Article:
For many years, database systems have been regarded as a key technology for safe, secure and persistent storage of simple text and numeric data. However, there has been a steady evolution of DBMS capabilities such that many are now able to handle almost any data type, irrespective of complexity. The object-oriented approach to design and programming has had a significant impact on the form of current systems. Many of these developments, long hindered by lack of standardisation, are now formalised in the SQL:1999 standard and can be expected to become much more widely used in the future.
Whilst this evolution in DBMS capabilities has gone largely unseen by many database users, the changes in database use resulting from the growth of the World Wide Web have been much more visible, and no less profound. There is now a profusion of techniques by which Web clients can interact with remotely located databases, so much so that it has only been possible to provide a brief overview of the currently most significant examples in this article. Indeed, such is the pace of development that many of the systems discussed here can be expected to have evolved significantly by the time that this volume is published.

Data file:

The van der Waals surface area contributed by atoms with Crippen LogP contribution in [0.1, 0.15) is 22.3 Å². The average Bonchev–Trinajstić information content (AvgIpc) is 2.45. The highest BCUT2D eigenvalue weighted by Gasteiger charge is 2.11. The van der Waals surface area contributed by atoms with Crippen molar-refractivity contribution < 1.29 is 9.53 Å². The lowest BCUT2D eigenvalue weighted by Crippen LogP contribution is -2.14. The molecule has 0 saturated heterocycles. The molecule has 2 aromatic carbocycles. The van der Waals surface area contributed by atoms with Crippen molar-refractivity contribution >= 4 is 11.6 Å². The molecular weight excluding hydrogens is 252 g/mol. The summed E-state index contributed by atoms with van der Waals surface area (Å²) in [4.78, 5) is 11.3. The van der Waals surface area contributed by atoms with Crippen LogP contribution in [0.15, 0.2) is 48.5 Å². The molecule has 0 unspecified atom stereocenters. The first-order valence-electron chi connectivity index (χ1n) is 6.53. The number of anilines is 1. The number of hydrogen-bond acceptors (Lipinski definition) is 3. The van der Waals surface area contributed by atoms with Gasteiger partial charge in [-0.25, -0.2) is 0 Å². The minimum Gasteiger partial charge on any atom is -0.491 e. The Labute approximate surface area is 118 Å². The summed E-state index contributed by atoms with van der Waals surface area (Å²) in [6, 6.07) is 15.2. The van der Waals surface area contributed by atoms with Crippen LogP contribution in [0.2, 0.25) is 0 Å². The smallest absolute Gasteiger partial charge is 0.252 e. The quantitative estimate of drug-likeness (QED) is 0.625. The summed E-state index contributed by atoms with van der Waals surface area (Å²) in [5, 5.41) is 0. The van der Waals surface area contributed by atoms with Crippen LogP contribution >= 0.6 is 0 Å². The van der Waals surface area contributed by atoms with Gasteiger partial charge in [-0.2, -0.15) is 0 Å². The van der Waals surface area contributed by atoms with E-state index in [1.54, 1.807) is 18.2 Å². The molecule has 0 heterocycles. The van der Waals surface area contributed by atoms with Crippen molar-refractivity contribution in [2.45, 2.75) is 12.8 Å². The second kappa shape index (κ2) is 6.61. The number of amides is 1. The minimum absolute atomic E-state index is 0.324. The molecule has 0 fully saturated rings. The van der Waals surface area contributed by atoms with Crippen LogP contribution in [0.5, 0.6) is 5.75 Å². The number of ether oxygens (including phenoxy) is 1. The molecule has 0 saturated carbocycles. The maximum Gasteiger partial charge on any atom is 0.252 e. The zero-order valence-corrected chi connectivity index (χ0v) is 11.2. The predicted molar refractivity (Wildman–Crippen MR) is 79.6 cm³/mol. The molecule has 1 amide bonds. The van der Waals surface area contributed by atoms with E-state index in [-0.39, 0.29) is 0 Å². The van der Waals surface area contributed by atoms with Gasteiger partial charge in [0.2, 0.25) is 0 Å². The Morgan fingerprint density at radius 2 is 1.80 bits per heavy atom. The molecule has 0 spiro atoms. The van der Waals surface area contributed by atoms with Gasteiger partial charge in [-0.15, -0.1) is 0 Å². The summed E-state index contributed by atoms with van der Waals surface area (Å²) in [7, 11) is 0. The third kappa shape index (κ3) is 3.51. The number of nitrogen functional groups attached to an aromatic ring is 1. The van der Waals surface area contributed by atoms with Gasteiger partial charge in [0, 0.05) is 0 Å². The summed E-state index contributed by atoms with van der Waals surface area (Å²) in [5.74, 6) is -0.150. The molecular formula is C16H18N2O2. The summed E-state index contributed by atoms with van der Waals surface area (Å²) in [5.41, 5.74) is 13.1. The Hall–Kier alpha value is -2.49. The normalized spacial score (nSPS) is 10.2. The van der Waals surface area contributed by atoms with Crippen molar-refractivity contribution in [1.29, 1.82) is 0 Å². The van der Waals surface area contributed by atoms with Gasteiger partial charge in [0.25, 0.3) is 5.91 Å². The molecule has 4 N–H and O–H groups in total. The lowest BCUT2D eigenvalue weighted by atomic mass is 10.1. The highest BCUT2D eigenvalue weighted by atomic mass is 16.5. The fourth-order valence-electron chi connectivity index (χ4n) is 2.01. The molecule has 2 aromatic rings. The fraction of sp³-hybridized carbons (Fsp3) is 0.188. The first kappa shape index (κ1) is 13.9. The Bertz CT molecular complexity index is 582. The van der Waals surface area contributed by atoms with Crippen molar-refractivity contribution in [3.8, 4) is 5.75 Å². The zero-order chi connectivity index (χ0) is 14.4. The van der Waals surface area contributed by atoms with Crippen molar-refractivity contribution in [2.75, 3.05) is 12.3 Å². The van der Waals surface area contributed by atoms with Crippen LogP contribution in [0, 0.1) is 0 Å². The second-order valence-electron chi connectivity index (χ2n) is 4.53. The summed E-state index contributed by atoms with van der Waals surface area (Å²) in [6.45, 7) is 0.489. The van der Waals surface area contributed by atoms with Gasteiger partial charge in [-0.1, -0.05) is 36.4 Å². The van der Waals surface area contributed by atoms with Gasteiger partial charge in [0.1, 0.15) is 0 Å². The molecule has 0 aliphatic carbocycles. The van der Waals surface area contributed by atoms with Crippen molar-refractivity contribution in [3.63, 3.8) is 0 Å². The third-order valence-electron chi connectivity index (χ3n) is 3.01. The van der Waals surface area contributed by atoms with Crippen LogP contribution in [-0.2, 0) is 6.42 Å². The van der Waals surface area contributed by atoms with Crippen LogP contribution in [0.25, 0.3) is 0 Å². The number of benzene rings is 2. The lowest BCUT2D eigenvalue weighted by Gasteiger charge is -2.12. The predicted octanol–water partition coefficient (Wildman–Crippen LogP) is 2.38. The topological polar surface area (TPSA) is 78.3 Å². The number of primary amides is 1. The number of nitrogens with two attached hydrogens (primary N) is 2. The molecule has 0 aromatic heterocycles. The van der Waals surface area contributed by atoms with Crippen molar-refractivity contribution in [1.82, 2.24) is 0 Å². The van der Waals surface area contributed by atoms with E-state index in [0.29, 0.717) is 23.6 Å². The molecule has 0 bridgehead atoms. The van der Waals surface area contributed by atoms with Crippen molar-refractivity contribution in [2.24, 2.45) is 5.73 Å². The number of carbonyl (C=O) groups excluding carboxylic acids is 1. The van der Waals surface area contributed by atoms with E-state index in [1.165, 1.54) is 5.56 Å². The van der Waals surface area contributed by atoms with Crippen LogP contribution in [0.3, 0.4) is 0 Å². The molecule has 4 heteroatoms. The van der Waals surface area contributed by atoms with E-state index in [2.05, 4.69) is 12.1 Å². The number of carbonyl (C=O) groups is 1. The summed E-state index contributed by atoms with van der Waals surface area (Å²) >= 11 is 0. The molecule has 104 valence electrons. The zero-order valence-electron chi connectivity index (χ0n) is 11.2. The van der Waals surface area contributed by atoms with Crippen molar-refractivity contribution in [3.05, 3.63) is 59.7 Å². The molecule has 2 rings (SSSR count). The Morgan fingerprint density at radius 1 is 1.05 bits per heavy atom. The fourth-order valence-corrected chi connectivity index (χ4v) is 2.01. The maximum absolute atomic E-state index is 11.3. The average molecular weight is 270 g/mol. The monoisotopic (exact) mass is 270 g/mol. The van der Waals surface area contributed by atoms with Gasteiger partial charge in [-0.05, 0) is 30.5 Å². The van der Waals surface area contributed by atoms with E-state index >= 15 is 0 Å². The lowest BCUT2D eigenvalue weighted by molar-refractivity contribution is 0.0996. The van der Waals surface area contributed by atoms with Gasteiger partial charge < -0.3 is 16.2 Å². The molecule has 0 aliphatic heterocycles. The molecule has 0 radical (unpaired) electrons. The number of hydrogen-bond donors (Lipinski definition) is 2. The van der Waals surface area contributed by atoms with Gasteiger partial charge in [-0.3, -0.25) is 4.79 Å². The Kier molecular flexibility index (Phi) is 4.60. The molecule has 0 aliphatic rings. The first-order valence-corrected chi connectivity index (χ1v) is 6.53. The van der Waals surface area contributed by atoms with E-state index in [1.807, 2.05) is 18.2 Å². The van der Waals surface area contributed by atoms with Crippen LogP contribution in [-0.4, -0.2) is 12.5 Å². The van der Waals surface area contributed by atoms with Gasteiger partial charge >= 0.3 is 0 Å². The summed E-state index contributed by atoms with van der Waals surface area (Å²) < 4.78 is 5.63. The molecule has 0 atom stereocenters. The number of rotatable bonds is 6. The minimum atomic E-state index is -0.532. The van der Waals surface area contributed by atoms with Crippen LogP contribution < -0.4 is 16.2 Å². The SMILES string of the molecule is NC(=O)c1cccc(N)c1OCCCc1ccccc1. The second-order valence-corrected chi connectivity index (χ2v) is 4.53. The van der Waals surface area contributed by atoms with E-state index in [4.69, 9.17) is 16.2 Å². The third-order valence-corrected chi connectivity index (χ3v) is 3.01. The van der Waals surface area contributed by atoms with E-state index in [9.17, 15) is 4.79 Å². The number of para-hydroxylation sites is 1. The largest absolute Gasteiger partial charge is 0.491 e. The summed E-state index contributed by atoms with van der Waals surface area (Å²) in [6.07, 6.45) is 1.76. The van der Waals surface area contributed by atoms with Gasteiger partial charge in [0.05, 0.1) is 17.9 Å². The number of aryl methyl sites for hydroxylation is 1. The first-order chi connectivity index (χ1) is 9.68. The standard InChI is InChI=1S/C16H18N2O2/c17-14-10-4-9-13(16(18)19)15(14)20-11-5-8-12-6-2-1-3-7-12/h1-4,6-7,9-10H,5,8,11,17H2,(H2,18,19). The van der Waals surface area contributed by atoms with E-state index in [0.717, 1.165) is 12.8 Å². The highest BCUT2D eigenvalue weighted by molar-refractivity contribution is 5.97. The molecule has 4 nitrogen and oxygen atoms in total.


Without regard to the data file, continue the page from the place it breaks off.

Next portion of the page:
Interoperability between different Web-based information resources has
been identified as a major current challenge. At present, most
solutions are based on simple metadata schemes and domain-specific
profiles. Other approaches, typically rule-based, known as ontologies
are seen by some as the solution to semantic interoperability (see,
for example, Guarino 1998). A key feature of ontologies lies in
providing not only shared sets of terms describing the application
domain, but also in defining the relationships between terms so that
semantic inferences can be made about the contents of a resource.
© Internet Archaeology
Last updated: Wed 28 Jan 2004